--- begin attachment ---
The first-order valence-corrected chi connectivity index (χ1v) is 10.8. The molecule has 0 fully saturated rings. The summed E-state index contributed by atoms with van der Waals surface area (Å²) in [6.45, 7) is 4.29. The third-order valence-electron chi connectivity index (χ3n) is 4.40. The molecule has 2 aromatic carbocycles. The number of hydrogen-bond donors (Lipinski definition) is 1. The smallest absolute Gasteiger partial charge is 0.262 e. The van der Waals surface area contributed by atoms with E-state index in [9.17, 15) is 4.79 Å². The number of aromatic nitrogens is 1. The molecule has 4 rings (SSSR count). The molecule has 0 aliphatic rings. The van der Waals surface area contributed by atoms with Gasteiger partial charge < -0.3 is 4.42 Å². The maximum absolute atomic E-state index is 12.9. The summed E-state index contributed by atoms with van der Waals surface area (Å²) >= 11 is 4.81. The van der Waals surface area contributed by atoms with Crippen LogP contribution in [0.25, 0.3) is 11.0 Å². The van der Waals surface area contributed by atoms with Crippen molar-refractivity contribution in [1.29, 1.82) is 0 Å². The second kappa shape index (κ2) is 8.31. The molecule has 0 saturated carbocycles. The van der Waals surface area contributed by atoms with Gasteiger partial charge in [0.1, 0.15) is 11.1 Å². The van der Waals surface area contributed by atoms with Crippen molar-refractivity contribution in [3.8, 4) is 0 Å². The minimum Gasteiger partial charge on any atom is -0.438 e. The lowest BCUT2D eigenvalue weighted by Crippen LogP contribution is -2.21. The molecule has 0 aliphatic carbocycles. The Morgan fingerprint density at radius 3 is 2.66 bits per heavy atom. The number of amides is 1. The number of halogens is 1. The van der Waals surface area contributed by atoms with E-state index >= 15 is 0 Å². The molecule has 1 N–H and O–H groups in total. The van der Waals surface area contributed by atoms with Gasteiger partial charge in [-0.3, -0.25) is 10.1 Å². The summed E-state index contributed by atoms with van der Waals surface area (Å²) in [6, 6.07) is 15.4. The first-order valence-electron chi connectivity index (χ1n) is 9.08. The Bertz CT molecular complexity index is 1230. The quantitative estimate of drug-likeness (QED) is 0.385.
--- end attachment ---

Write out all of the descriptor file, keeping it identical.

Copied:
The first-order valence-corrected chi connectivity index (χ1v) is 10.8. The molecule has 0 fully saturated rings. The summed E-state index contributed by atoms with van der Waals surface area (Å²) in [6.45, 7) is 4.29. The third-order valence-electron chi connectivity index (χ3n) is 4.40. The molecule has 2 aromatic carbocycles. The number of hydrogen-bond donors (Lipinski definition) is 1. The smallest absolute Gasteiger partial charge is 0.262 e. The van der Waals surface area contributed by atoms with E-state index in [9.17, 15) is 4.79 Å². The number of aromatic nitrogens is 1. The molecule has 4 rings (SSSR count). The molecule has 0 aliphatic rings. The van der Waals surface area contributed by atoms with Gasteiger partial charge < -0.3 is 4.42 Å². The maximum absolute atomic E-state index is 12.9. The summed E-state index contributed by atoms with van der Waals surface area (Å²) >= 11 is 4.81. The van der Waals surface area contributed by atoms with Crippen LogP contribution in [0.25, 0.3) is 11.0 Å². The van der Waals surface area contributed by atoms with Crippen molar-refractivity contribution in [1.29, 1.82) is 0 Å². The second kappa shape index (κ2) is 8.31. The molecule has 0 saturated carbocycles. The van der Waals surface area contributed by atoms with Gasteiger partial charge in [0.1, 0.15) is 11.1 Å². The van der Waals surface area contributed by atoms with Crippen molar-refractivity contribution in [3.8, 4) is 0 Å². The minimum Gasteiger partial charge on any atom is -0.438 e. The lowest BCUT2D eigenvalue weighted by Crippen LogP contribution is -2.21. The molecule has 0 aliphatic carbocycles. The Morgan fingerprint density at radius 3 is 2.66 bits per heavy atom. The number of amides is 1. The number of halogens is 1. The van der Waals surface area contributed by atoms with E-state index >= 15 is 0 Å². The molecule has 1 N–H and O–H groups in total. The van der Waals surface area contributed by atoms with Gasteiger partial charge in [-0.3, -0.25) is 10.1 Å². The summed E-state index contributed by atoms with van der Waals surface area (Å²) in [6, 6.07) is 15.4. The first-order valence-electron chi connectivity index (χ1n) is 9.08. The Bertz CT molecular complexity index is 1230. The quantitative estimate of drug-likeness (QED) is 0.385.